Uptake of metals, organics, and formation of metal-organic complexes on the surface or in the interlayer of clay minerals had been studied extensively over the last half century. In this study, we investigated the uptake mechanisms of Cu2+, triethylenetetramine (TETA), and Cu-TETA on rectorite and its use for metal removal via metal-TETA complexation. The uptake of Cu2+, TETA, and Cu-TETA by rectorite occurred on the external as well as in the interlayer space, resulting in a change of d001-spacing due to differences in sizes of interlayer cations or complexes. Although the uptake of Cu2+ and Cu-TETA by rectorite was via a cation exchange process as evidenced by the stoichiometric desorption of dominant interlayer cation Ca2+, the uptake of TETA alone on rectorite was via complexation with interlayer cation Ca2+. Due to strong affinity of TETA for Cu2+, significant amounts of Cu2+ uptake occurred on TETA-rectorite. Desorption of Ca2+ from TETA-rectorite confirmed the replacement of interlayer cation Ca2+ by Cu2+. However, the replacement of Ca2+ by Cu2+ in TETA-rectorite did not involved in removal of TETA. As such, TETA-modified clay minerals may serve as a type of sorbents for the removal of selected heavy metals via surface or interlayer via complexation.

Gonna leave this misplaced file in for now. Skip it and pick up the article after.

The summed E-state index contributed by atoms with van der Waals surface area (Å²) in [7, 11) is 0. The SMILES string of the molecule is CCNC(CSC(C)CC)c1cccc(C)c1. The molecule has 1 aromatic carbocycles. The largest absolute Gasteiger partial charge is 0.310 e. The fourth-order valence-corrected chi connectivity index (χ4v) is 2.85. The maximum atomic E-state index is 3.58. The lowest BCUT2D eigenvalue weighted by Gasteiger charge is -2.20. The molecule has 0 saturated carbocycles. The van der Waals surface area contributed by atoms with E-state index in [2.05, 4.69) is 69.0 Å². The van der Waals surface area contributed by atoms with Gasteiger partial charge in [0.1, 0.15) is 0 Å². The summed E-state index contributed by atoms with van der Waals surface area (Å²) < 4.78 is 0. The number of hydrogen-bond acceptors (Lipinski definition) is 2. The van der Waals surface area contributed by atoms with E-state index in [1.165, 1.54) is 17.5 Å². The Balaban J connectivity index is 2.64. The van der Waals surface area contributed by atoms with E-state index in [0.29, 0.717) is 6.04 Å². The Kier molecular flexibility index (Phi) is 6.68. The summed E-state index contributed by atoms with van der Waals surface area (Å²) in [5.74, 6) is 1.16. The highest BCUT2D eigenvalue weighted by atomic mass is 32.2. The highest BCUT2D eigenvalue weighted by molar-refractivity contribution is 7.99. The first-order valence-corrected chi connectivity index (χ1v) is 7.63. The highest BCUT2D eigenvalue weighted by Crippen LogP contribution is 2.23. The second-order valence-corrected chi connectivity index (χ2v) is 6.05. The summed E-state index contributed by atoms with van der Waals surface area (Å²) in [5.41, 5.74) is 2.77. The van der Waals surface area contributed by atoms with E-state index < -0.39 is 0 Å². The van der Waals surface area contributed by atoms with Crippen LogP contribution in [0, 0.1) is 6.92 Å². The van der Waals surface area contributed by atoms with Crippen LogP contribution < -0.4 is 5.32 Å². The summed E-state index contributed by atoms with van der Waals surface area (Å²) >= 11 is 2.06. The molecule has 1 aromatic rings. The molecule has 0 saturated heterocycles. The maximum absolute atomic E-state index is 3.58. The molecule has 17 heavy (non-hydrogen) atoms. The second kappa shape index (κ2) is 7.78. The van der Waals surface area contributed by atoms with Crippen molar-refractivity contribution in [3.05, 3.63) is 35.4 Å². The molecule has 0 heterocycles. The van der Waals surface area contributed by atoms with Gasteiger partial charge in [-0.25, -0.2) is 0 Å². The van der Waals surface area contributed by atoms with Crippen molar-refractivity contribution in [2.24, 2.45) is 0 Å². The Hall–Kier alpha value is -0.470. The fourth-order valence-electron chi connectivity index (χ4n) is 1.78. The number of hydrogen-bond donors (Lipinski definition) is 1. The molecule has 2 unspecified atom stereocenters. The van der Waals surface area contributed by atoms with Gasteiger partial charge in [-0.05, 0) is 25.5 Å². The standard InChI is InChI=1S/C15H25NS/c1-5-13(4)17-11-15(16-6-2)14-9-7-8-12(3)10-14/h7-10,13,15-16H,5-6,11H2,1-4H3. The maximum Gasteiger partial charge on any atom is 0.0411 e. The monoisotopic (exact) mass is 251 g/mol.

All Science Journal Classification (ASJC) codes
- Environmental Engineering
- Environmental Chemistry
- Waste Management and Disposal
- Health, Toxicology and Mutagenesis